Confessional lists

Before the start of the Thirty Years' War in 1618, only about 15 % of Bohemians and a third of Moravians were Catholic. When Protestantism was outlawed in the Renewed Land Ordinance issued in 1627, Protestants were given the option of conversion to Catholicism or exile. In order to track the efficacy of the Counter-Reformation, Catholic parishes began recording the names of all persons who received the obligatory Easter confession each year. These confessional lists were used as proof that the Counter-Reformation was successful and that no Protestants remained in the country.

Catholic parishes continued to compile confessional lists even after the end of the Counter-Reformation.

The confessional lists are sorted by village and cover all confirmed parishioners. People of different religions are not recorded. In addition to the confessional lists, summary sheets were usually created for individual villages of the parish.

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 Confessional list 1821   (District archive Rajhrad, Czech language)

This record shows the confessional list for the village of Opatovice in the parish of Rajhrad. Detail shows the family of Kašpar Urbánek, including his wife Mariana and daughter Mariana. They lived in house #37.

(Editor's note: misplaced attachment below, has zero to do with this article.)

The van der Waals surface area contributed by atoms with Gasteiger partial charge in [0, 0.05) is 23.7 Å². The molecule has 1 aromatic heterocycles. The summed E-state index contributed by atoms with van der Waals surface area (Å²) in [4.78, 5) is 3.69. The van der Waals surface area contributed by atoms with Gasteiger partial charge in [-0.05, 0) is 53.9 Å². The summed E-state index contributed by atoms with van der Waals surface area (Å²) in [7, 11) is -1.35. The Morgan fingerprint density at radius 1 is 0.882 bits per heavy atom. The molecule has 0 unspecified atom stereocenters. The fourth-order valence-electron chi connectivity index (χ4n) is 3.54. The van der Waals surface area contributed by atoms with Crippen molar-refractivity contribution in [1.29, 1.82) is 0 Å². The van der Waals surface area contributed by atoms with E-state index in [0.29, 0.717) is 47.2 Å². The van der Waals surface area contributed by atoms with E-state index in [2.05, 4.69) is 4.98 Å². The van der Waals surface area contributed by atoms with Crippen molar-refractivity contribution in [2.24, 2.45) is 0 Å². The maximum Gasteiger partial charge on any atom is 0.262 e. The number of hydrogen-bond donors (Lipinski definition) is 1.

WHY were they collected?  Evidence of parishioners who received the sacrament of confession on Easter.
WHEN were they collected?   1656 – 20th century
WHO collected the records? Catholic parish offices
WHAT information can be found? Name and surname of the head-of-household, family members
In which ARCHIVES are they held? District archives, city archives
In which archive FILES can they be found?  Archives of parish offices
LANGUAGE of records Czech, German
AVAILABILITY  Very rare, mostly cover 18th and 19th century
What must be KNOWN before getting started? Name, town or village, and the parish
Czech expression

Zpovědní rejstřík (plural = Zpovědní rejstříky)